I've been waiting for James Franco.
It has been obvious since James Franco's appearance in the critically acclaimed "Freaks & Geeks" and his Emmy-nominated performance as James Dean that he is an immensely gifted young man blessed with a mesmerizing talent.
Despite Franco's immense talent, Hollywood has largely cast him in a series of big budget motion pictures in which he really hasn't been called upon to do much beyond be the pretty boy.
Admittedly, Franco is quite the pretty boy. However, he offers so much more.
Of course, you most likely know Franco for his appearance as Harry in the last three "Spider-Man" films opposite Tobey Maguire. While not exactly taxing roles in terms of acting, the "Spider-Man" films have afforded Franco the luxury of being able to pursue a variety of low-budget indie projects under his Rabbit Bandini Productions label with friend Vince Jolivette. If you've managed to catch any of these projects, most notably the offbeat "The Ape," a film Franco also co-wrote and directed, then Franco's standout performance in "Pineapple Express" will come as no surprise.
This is the James Franco I've been waiting for to show up onscreen, and he does it alongside "Freaks & Geeks" co-star Seth Rogen in a film directed by David Gordon Green ("Undertow") and produced by Judd Apatow.
Right up there with "The Big Lebowski" in terms of stoner flick greatness, "Pineapple Express" continues the Apatow tradition of bromance, lowbrow humor and unapologetic silliness and tops it all off with a surprising amount of male machismo stoner violence.
Rogen ("Knocked Up") plays Dale Denton, a hardcore stoner who makes his living as an ultra-creative process server. Dale is constantly high, even when visiting his high school senior girlfriend (Amber Heard, "Never Back Down"). He has a drug dealer, Saul (James Franco), whose about the closest thing he has to a friend in the world and together they philosophize on all things pot-related.
During a routine visit, Saul sells Dale his newly acquired primo pot, pineapple express, that is said to be so smooth it smells like "God's vagina."
The easily offended might want to steer clear.
Dale takes off with his weed to serve a subpoena to a Ted Jones (Gary Cole, "Office Space"), who just so happens to be the supplier of Saul's primo weed and also just so happens to be offing someone as Dale takes one last toke before heading up to the house.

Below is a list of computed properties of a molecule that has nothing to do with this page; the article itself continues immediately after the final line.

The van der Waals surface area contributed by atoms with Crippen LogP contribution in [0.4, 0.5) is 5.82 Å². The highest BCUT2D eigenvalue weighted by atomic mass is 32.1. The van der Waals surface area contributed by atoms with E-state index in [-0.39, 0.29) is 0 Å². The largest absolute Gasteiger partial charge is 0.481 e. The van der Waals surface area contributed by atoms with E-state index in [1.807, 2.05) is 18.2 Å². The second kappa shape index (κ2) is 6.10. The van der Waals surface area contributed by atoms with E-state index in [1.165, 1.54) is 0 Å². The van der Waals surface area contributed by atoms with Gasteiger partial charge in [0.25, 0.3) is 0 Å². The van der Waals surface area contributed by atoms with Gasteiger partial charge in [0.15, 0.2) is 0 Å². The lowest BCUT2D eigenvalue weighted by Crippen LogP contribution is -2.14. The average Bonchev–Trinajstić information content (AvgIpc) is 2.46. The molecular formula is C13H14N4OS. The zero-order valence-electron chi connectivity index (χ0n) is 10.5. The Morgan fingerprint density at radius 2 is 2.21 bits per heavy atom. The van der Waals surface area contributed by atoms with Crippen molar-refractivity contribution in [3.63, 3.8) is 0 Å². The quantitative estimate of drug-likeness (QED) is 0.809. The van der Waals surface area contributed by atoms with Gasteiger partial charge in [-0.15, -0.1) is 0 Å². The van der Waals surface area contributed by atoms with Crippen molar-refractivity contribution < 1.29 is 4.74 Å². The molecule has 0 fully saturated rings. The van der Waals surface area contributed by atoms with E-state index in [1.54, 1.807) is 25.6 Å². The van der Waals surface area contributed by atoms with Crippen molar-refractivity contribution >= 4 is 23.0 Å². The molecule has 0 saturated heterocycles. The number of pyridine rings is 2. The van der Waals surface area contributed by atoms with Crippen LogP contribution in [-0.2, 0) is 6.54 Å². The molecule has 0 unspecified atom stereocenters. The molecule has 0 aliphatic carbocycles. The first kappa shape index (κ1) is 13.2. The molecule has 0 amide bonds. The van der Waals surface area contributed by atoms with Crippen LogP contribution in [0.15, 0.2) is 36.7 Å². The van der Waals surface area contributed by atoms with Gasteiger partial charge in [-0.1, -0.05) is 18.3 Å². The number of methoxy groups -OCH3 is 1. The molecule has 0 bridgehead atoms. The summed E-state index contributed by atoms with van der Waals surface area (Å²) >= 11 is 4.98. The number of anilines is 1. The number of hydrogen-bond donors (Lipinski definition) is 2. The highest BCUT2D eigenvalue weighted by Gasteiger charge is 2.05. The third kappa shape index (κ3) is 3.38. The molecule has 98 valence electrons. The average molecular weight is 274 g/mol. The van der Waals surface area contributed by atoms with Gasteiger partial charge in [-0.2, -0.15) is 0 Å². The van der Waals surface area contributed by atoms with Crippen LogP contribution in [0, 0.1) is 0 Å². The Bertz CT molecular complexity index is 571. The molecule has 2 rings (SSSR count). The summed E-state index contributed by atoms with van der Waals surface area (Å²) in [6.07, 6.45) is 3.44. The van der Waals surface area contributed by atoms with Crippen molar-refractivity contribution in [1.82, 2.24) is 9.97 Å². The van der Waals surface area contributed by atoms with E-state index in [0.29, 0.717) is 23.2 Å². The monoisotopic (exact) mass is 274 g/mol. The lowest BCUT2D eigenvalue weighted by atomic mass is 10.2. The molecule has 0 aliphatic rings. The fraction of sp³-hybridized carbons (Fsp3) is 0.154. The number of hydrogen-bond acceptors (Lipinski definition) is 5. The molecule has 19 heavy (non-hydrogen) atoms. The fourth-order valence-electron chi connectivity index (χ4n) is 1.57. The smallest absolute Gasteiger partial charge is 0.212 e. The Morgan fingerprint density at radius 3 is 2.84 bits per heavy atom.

What follows is a perfect, dare I say primo, blend of stoner comedy, hardcore action and offbeat bromance with healthy doses of silliness and sweetness.
Saul's middle-man, Red (Danny McBride, "Drillbit Taylor"), shows up with often hilarious results, and Dale's attempt to sit down to have a normal dinner with his girlfriend's parents (Ed Begley, Jr. and Nora Dunn) in the midst of it all is predictably disastrous.
If you can forgive the obvious plot holes and complete lack of logic in Rogen and co-writer Evan Goldberg's ("Superbad") script, "Pineapple Express" is likely to leave you laughing throughout most of its slightly long 105 minute running time.
It would also help if you can forgive the politically incorrect nature of Saul's dealing in a schoolyard and, of course, Rogen's fairly chaste romance with his beautiful school-aged girlfriend, though it is noted that she is 18-years-old.
David Gordon Green more than proves his acting chops here. Green has, up to this point, been primarily known as a director of ultra-low budget, intimate films about the human condition. With "Pineapple Express," Green makes sure that we care about these characters even as we're laughing both with them and at them practically nonstop.
Longtime Green cinematographer Tim Orr does amazing things with scenes that would, on the surface, appear to be quite basic. Action sequences are filmed to their absolute comic and action potential, while a wealth of production design touches are added along the way that complement the scenery perfectly.
The two leads have a delightful chemistry, one that allows for the absurd action going on while also never making light of the male bonding going on. In the midst of all this humor and chaos, these two loner stoners are realizing a beautiful friendship and their own potential.
In "Knocked Up," Rogen never quite let go and let himself be vulnerable in his scenes with Katherine Heigl, perhaps due to an obvious absence of onscreen and offscreen chemistry. Here, however, Rogen is both a vulnerable and histrionic kung-fu panda.
Franco, however, is the true revelation of "Pineapple Express," with an award-worthy performance that finds places in Saul that are both hilarious and touching. While it's doubtful the Academy would ever recognize a performance such as this one, Franco would easily get my vote for a Golden Globe nomination for his wondrously loopy take on Saul.
Danny McBride again proves himself to be a strong comic foil, while Gary Cole is a nice mix of creepy and corny as the drug dealer chasing down our stoner buddies.
It seems like Apatow has been producing at a rate of a film a month this year, and yet his ability to keep finding quality, entertaining material is undeniable. With only a couple of exceptions, think "Drillbit Taylor," Apatow's record this year is practically spotless.
"Pineapple Express" is one of Summer 2008's best comedies, and may finally be the film that shows Hollywood how to cast the immensely talented James Franco.
What else can I say? "Pineapple Express" is primo.
© Written by Richard Propes
The Independent Critic